On March 6, 2014, Representative Eddie Bernice Johnson (D-TX), Ranking Member of the Committee on Science, Space, and Technology, introduced the America Competes Reauthorization Act of 2014 (H.R. 4159). The bill would establish, revise, and extend specified science, technology, engineering, and mathematics programs, as well as education, research, and training programs.  The bill would reauthorize the National Nanotechnology Initiative (NNI) “to ensure the United States remains a leader in the development of new technologies and products based on breakthroughs in our understanding of materials at the atomic and molecular level.” Under the bill, the National Nanotechnology Coordination Office (NNCO) would develop and maintain a public database of projects funded under at least the environmental, health, and safety (EHS) program component area, or any successor program component area. The database would include a description of each project, its source of funding by agency, and its funding history. The bill states that the National Nanotechnology Program will include research on: (1) the development of instrumentation and tools required for the rapid characterization of nanoscale materials and for monitoring of nanoscale manufacturing processes; and (2) approaches and techniques for scaling the synthesis of new nanoscale materials to achieve industrial-level production rates. On March 6, 2014, the bill was referred to the House Committee on Science, Space, and Technology and to the Committee on Education and Workforce. On March 11, 2014, the bill was referred to the Science, Space, and Technology Subcommittee on Research and Technology.

EU NanoSafety Cluster Begins Database Survey

The European Union (EU) NanoSafety Cluster announced on March 18, 2014, the availability of an online nanosafety database survey. According to the EU Nanosafety Cluster, this is the first survey in a biannual effort to collect, organize, and share up-to-date information about nanosafety-related databases worldwide. The EU NanoSafety Cluster will continuously update the list of databases “with new valuable insight along its development.” The objective is to help owners and administrators of nanosafety-related databases increase awareness of their databases and to ensure interoperability of data. Reponses to the survey are due April 18, 2014.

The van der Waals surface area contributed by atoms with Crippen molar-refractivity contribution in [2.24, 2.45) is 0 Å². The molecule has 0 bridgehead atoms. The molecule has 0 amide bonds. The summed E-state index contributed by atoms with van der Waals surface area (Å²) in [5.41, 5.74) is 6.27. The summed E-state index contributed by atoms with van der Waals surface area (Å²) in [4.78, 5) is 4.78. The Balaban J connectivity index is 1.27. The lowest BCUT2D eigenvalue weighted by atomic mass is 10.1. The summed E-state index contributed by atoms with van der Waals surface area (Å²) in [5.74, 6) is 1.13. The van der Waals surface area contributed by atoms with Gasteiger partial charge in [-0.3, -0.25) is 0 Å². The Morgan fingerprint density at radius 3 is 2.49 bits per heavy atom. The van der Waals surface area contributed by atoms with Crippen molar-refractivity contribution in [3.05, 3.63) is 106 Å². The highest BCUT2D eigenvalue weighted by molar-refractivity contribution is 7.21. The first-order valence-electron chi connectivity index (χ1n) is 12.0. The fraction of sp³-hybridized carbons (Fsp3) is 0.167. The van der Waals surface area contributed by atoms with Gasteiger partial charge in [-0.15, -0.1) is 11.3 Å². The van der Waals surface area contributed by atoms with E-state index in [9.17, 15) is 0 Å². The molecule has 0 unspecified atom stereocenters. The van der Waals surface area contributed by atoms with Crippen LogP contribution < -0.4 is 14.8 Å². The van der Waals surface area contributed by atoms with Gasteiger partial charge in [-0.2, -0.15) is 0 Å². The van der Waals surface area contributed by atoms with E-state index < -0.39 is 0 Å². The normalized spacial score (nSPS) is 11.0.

Germany Releases Study Assessing Impacts of European Register of Products Containing Nanomaterials

Earlier this month, the German Federal Environment Agency (UBA) issued a report entitled Assessment of Impacts of a European Register of Products Containing Nanomaterials, which was intended to analyze the impacts of a European register of products containing nanomaterials (ENPR).  The study identified the sectors and companies that would be affected by an ENPR, and estimated the number of notifiers and notifications, categories of substances, concerned mixtures, and articles.  Based on that result, the study quantified the administrative costs for notifiers and the competent authority, and described the benefits of an ENPR for public authorities, consumers, and notifiers. The report includes a preliminary remark from Öko-Institut e.V., which performed the study. The preliminary remark notes that during the study, various difficulties occurred, resulting in a lower reliability of calculations.  Complications included companies “not interested or not able to substantiate the high burden that they allocate to such a register with reliable figures,” as well as “quite a number of companies [that] do not seem to have knowledge of the possible content of nanomaterials in their products.” According to the report, “an ENPR could bring additional value for public authorities, consumers and companies involved in nanotechnology.” The report concludes that an ENPR would “help to avoid a multiplication of administrative costs” to both companies manufacturing or importing products containing nanomaterials and the national competent authorities that would be responsible for a register at the Member State level. The report states: “Finally, from a legal point of view it can be discussed whether a register is the proportionate instrument in the light of the precautionary principle to govern the safe use of nanomaterials and products containing them.  However, the introduction of an ENPR is the mildest legal instrument to control the production and use of nanoproducts compared to a restriction, a ban or a moratorium on one or more of these products.”